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Overall Rating
3.48

Awesome: 7.41%
Worth A Look51.85%
Average: 25.93%
Pretty Bad: 11.11%
Total Crap: 3.7%

3 reviews, 9 user ratings


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Get Him to the Greek
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by Peter Sobczynski

"Brand On The Run"
3 stars

It is said that at one point during the production of the comedy classic “National Lampoon’s Animal House” that John Belushi went to director John Landis and insisted that his character, the wild thing Bluto Blutarsky, should be a part of the extended road trip sequence that took up a big chunk of the film. Landis refused by arguing that while having more of him may have sounded like a good idea, Belushi’s character was such an explosive personality that he was best deployed in short doses here and there--the longer he appeared on screen, the more he ran the risk of wearing out his welcome with the audience. Landis was right, of course, but if you require further proof of the wisdom of his argument, you need look no further than “Get Him to the Greek,” a film which takes dissolute rocker Aldous Snow, the perfectly hilarious supporting character portrayed by British comedian Russell Brand in the ht comedy “Forgetting Sarah Marshall,” and places him in an otherwise unrelated vehicle in which said character is now front and center in virtually every scene. While the end result does contain a number of big laughs throughout, both the film and the character grow a bit tiresome after a while and wind up proving once again that sometimes less is more after all.

In an opening montage that is arguably the highlight of the entire film, it is revealed that Snow has fallen on hard times both professionally and personally. On the music front, we learn that his last release, an album entitled “African Child” (you can imagine), was not only an enormous critical and commercial failure but was voted the third worst thing to ever happen to Africa, ranking behind only war and famine. On the personal front, his recent breakup with Jackie Q (Rose Byrne), the enormously popular model/singer who is also the mother of his son, has sent him back into a tailspin of booze, drugs and bad behavior of the type that would offend even the likes of Christina Aguilera. While he is boozing away his days in London, Aaron Green (Jonah Hill, who also appeared in “Forgetting Sarah Marshall,” though as a completely different character), a junior record company executive back in the U.S. is trying to convince his boss, Sergio Roma (Sean Combs), that if Snow, one of his personal idols, could be lured out of hiding to stage a concert commemorating the 10th anniversary of his legendary concert at L.A.’s Greek Theatre, it could be an enormous success for everyone. Sergio finally sees the wisdom of Aaron’s suggestion and charges him with going to London and bringing him back to America for the big show in three days time with a stop along the way for an appearance on the “Today” show. In news that will surprise no one, the trip does not go as smoothly as planned thanks to Snow’s increasingly deranged behavior, Aaron’s increasingly desperate efforts to keep his hero on something resembling the straight and narrow and pit stops to deal with Jackie Q, Snow’s estranged father (Colm Meany) and Aaron’s med-student girlfriend (Elisabeth Moss), who wants him to move with her from L.A. to Seattle where she has a new job lined up.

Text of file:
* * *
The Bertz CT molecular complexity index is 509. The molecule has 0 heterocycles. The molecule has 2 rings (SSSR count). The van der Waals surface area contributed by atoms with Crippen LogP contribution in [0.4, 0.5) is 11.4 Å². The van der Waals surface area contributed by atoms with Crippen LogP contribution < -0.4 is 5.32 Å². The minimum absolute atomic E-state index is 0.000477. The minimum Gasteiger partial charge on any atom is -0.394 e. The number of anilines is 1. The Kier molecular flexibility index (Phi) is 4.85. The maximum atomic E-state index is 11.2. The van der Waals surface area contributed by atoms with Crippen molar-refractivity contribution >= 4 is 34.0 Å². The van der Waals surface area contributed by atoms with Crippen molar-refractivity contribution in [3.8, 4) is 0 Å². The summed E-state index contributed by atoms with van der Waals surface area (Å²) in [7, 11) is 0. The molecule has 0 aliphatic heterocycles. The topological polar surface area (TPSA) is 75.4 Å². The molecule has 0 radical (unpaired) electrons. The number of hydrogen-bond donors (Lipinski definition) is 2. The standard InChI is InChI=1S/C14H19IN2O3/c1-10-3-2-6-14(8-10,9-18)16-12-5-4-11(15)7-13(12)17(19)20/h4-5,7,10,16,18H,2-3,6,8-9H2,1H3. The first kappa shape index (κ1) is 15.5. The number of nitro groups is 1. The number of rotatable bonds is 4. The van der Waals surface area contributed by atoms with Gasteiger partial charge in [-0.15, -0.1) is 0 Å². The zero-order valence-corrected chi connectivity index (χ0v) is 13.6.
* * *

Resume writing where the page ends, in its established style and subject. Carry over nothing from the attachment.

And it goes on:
Essentially a contemporary riff on the great 1982 film “My Favorite Year,” albeit with far more kissing and jumping and drinking and humping, “Get Him to the Greek” starts off like a shot and contains more big laughs in just its first couple of minutes than the combined efforts of such recent lemons as “MacGruber” and “Sex and the City 2.” However, as it goes along, it begins to betray the same lack of craftsmanship that has plagued so many recent comedies, especially the ones produced under the aegis of Jud Apatow and his cronies. Throughout the film, I got the sense that writer-director Nicholas Stoller (who also did “Forgetting Sarah Marshall”) started off with only the bare bones of a screenplay on the assumption that he and the cast would improvise large chunks of material and that he would carve the final film out of all that footage in the editing room. (Adding credence to this particular theory is the amount of material seen in the TV commercials and trailers that is nowhere to be found in the final film.) The trouble with that approach is that without a strong and clear foundation from which the improvisation can spring from, it feels more like a loose collection of sketches than a fully developed story. This is okay as long as the sketches are inspired--as they are during such sequences as the opening montage, the record company bull session and the drunken reunion with Snow’s father in Vegas--but when they aren’t, they tend to descend into repetitive sequences in which Snow acts deranged while Aaron has various items coming and going from various orifices. After a while, the ramshackle nature of the story begins to work against the film--the turning point is probably the long “Today” show sequence that seems to have been included mostly because NBC and Universal Pictures are part of the same corporate entity (and there is also a blatant and extended plug for “The Biggest Loser” shoehorned in as well)--and after the comedic highpoint of the Vegas sequence, the story, which should be hurtling towards its climax at that point, begin to really meander with scenes in which we are supposed to sincerely care about Snow and his personal problems and loses nearly all of its momentum by the time it arrives at its climax.